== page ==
March 28, 2005 4:00 AM PST
Top court to hear landmark P2P case Tuesday
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first. The studios and labels say that the peer-to-peer networks created by Grokster's and StreamCast's software could survive and thrive even if the companies were shut down.
In April 2003, this led a Los Angeles federal court judge to say that unlike Napster, Grokster and StreamCast were not legally liable for piracy performed using their software.
"Grokster and StreamCast are not significantly different from companies that sell home video recorders or copy machines, both of which can be and are used to infringe copyrights," Judge Stephen Wilson wrote in that decision. A 9th Circuit Court of Appeals agreed in a ruling last August, and the Supreme Court agreed to hear the entertainment companies' appeal this year.
The appeal has brought dozens of organizations out of the woodwork, arguing all sides of the case. The U.S. Solicitor General's office is supporting the entertainment companies, as are groups ranging from the Christian Coalition to the National Baseball League.
The file-swapping companies are backed by big consumer electronics companies, venture capitalists and the American Civil Liberties Union, while consumer groups argue that protecting peer-to-peer networks is a free speech issue.
Who's hurt, and does it matter?
A host of studies have come out during the past year trying to gauge the real effect of file-swapping networks, where millions of copyrighted songs, movies and games are traded freely every month. Some say they hurt the music business; some say there is little if any measurable impact.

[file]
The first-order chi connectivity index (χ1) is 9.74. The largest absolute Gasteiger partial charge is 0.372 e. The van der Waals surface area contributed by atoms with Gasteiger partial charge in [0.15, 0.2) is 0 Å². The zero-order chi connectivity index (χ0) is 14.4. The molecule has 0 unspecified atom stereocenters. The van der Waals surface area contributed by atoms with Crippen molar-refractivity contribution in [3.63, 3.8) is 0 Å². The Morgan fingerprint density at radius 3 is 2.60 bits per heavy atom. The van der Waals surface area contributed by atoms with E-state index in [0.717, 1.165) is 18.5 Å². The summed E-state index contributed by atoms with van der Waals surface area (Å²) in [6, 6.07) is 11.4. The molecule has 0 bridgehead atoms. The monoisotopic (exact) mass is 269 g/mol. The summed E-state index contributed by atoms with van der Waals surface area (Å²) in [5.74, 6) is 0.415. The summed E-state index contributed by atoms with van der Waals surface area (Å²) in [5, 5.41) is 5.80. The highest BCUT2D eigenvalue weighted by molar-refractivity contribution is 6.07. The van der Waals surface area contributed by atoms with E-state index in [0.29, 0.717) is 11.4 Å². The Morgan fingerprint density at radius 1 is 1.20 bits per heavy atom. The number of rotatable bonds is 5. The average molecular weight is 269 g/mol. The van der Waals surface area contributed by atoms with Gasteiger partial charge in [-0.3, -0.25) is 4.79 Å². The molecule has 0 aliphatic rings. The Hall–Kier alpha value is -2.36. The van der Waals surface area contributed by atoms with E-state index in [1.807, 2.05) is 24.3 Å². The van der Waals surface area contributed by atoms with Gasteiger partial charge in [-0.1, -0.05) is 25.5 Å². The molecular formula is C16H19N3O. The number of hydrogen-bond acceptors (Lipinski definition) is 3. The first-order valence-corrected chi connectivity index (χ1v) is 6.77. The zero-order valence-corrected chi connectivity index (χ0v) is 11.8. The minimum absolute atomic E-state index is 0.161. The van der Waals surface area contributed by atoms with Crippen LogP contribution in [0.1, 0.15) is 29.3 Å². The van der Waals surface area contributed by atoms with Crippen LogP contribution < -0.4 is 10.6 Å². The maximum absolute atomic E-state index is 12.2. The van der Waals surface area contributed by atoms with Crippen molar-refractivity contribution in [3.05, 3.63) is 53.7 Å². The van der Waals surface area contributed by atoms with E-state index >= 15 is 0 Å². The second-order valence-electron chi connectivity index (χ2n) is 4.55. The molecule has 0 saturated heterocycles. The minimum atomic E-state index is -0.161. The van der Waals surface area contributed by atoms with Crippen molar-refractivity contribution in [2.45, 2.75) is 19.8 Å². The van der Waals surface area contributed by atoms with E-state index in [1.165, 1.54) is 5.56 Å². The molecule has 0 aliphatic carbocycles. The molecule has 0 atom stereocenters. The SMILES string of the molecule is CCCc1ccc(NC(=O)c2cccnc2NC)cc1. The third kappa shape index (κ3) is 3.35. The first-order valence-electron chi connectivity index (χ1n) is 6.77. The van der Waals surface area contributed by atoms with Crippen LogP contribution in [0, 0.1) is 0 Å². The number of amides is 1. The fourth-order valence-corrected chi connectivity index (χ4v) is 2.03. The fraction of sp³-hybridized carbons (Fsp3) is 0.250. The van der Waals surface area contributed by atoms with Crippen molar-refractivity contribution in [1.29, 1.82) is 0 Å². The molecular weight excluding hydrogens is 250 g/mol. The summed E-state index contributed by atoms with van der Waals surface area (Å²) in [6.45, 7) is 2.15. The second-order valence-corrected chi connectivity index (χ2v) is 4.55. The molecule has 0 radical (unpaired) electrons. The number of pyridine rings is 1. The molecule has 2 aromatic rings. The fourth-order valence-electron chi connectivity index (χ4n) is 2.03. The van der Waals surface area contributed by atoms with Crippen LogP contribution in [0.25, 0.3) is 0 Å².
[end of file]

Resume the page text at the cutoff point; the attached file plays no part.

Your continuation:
Rick Carnes, a Nashville, Tenn.-based songwriter who has penned tunes for Garth Brooks and others, says he doesn't need the studies to see that peer-to-peer swapping has been a problem. The professional songwriting business has been devastated in the last few years, as income from record sales has dropped substantially, he says. Music publishers who once kept songwriters on staff have consolidated and laid off staff, and individual writers have seen their income plummet.
"The guy who lives across the street from me was a professional songwriter, but he's selling insurance now," Carnes said. "It's that bad."
These points, along with the record industry's contention that the music market in the United States has lost more than 12 percent of its value since 1999, aren't academic. The Supreme Court has historically been loath to protect industries solely against the consequences of technology change, but it has tried to strike a balance between encouraging technological advance and protecting copyright holders.
Since the Sony Betamax decision in 1984, the court has done that
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